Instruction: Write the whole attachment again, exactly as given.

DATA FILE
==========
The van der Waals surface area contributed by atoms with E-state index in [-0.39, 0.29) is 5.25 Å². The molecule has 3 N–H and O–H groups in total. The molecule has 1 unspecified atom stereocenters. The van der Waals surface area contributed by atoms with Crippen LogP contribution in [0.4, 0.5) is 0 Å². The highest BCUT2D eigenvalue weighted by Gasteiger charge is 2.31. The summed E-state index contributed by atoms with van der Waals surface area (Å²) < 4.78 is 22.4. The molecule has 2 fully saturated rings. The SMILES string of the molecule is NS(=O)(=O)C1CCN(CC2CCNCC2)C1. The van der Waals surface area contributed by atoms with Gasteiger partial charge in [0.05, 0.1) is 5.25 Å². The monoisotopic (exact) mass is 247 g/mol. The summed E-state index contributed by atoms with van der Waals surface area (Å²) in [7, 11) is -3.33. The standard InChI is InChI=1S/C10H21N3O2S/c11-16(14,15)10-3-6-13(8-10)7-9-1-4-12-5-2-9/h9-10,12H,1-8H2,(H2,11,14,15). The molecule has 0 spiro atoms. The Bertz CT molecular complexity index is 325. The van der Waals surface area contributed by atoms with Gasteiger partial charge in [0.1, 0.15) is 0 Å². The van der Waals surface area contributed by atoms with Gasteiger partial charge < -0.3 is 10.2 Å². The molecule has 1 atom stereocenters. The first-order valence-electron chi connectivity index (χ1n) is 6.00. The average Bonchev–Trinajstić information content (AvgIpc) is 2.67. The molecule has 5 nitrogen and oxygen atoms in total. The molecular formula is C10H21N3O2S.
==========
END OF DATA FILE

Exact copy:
The van der Waals surface area contributed by atoms with E-state index in [-0.39, 0.29) is 5.25 Å². The molecule has 3 N–H and O–H groups in total. The molecule has 1 unspecified atom stereocenters. The van der Waals surface area contributed by atoms with Crippen LogP contribution in [0.4, 0.5) is 0 Å². The highest BCUT2D eigenvalue weighted by Gasteiger charge is 2.31. The summed E-state index contributed by atoms with van der Waals surface area (Å²) < 4.78 is 22.4. The molecule has 2 fully saturated rings. The SMILES string of the molecule is NS(=O)(=O)C1CCN(CC2CCNCC2)C1. The van der Waals surface area contributed by atoms with Gasteiger partial charge in [0.05, 0.1) is 5.25 Å². The monoisotopic (exact) mass is 247 g/mol. The summed E-state index contributed by atoms with van der Waals surface area (Å²) in [7, 11) is -3.33. The standard InChI is InChI=1S/C10H21N3O2S/c11-16(14,15)10-3-6-13(8-10)7-9-1-4-12-5-2-9/h9-10,12H,1-8H2,(H2,11,14,15). The molecule has 0 spiro atoms. The Bertz CT molecular complexity index is 325. The van der Waals surface area contributed by atoms with Gasteiger partial charge in [0.1, 0.15) is 0 Å². The van der Waals surface area contributed by atoms with Gasteiger partial charge < -0.3 is 10.2 Å². The molecule has 1 atom stereocenters. The first-order valence-electron chi connectivity index (χ1n) is 6.00. The average Bonchev–Trinajstić information content (AvgIpc) is 2.67. The molecule has 5 nitrogen and oxygen atoms in total. The molecular formula is C10H21N3O2S.